Befriend the Trend
Charles Dow is considered to be the grandfather of technical analysis; forecasting the direction of prices through the study of past market data, primarily price and volume. In his day, he theorized that the performance of the entire US stock market was governed by a select few industrial and railroad stocks. His belief led to the creation of two important indexes, the industrial and railroad (now the transportation) indexes. The industrial index is still in existence today despite its evolution to remain relevant to the modern economy. The great companies held in each one of these indexes are thought of as the bellwethers of the modern-day stock marketplace. US stocks, often represented by these particular indexes, are at all-time highs and have been consistently strong. Many investors question how long this will last.
A combination of production and price increases provides a window into demand trends for the global economy. Almost every industrial and transportation company has now issued their latest quarterly reports. Many of the companies in the industrial index, and almost all of the companies in the transportation index reported higher revenue generation. A dissection of industry reveals that consumer credit and oil and gas companies were important revenue growth contributors. The highest revenue generating companies were in the basic materials and energy sectors. Consumer defensive stocks, such as food and beverage companies weighed down the average growth rate of revenue with virtually non-existent revenue gains.
Although revenue growth is generally attractive, demand for owning stocks has certainly outpaced the demand for the products and services provided by the companies. Also, price gains by the stocks in the industrial index have more than doubled the price gains made by the stocks in the transportation index. However, in the latest quarter, the growth rate of revenue among transportation stocks as a whole was exceedingly better than the rate of revenue growth among industrial stocks as a whole. This is an example of how investors often respond to information unpredictably. In addition, this illustrates how certain sectors, such as transportation stocks may offer more resilience in the case of a market downturn.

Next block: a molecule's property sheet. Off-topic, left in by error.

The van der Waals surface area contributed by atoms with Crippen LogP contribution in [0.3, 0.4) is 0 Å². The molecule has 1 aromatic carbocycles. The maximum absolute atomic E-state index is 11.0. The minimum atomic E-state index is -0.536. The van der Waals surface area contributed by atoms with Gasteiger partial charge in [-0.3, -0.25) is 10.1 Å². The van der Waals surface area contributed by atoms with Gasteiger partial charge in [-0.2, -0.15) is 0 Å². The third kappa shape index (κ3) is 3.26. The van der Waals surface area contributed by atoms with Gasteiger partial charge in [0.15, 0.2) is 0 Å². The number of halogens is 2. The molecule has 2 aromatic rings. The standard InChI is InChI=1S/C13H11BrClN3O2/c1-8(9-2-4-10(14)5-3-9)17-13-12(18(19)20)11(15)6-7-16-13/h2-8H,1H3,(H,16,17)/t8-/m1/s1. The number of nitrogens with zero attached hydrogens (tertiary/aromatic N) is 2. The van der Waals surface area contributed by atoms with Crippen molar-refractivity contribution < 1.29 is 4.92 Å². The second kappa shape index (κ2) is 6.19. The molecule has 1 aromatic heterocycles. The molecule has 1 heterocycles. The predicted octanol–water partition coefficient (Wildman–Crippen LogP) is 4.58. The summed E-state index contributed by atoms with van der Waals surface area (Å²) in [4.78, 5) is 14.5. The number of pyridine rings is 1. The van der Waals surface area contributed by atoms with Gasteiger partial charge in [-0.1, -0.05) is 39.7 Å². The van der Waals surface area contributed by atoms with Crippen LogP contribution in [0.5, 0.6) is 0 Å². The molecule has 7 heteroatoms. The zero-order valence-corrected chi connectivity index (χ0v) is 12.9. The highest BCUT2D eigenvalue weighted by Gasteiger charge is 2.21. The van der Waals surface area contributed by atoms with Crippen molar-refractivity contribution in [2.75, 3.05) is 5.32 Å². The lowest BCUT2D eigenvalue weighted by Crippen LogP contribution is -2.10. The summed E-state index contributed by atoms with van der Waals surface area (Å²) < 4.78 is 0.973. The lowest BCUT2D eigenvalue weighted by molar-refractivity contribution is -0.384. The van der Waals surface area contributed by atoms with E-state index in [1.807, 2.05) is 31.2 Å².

“US stocks are at all time highs and have been consistently strong. Many investors question how long this will last."
From a technical analysis perspective, the industrial index has made higher highs on advances and higher lows on declines since the beginning of the year. In addition, the 50-day moving average of the industrial index has acted as a support line when constituent stocks were sold. The upward price trend seen in the 50-day and 200-day moving averages of the industrial index is extremely supportive of favorable stock market sentiment.
Conversely, the price trend of the transportation index has not kept pace with the price trend of the industrial index. The aggregate price of the transportation index has breached the 50-day moving average multiple times and the 200-day moving average once. In addition, the transportation index has made multiple new lows this year. Setting new annual lows is a bearish pattern, which is why the performance of the transportation and industrial indexes have diverged so much this year. This divergence illustrates how all stocks should not be viewed collectively when making assumptions about market heights.
Although technical analysis can provide insight into market heights, it is not foolproof. The industrial index’s strength made it impossible for chartists to forecast a trend reversal of this already long bull market. And, as of recently, the transportation index has soared back and made a new high, which undoubtedly inflicted a lot of pain to all of the transportation bears out there. Bull markets can, and often do, persist longer than expected.
For all of the Charles Dow acolytes out there, the stock market performance of the industrial and transportation indexes is suggestive for the broader stock market to remain intact. Further, recent revenue growth data is also generally a positive sign. Accordingly, until enough evidence is accumulated to favor a trend reversal, Dow theorists can still proudly proclaim that this ‘trend is your friend’.
There was plenty of financial data and news headlines to digest in October. Many publicly traded companies released their earnings reports; the House Republicans put out a tax plan; Jerome Powell became a serious contender as a next central bank leader; more jobs were added in October even though the labor force participation rate fell; annualized US domestic output grew at a 3% rate last quarter; and European growth and inflation slightly crept down. Much of this data was good enough to push global equity markets higher. Foreign stocks and bonds, as well as certain alternative asset classes continue to provide sizeable benefits relative to traditional US stocks and bonds. This has yielded attractive results for our Core Allocation portfolios. To date, these portfolios continue to outperform the Morningstar World Allocation and Tactical Allocation funds.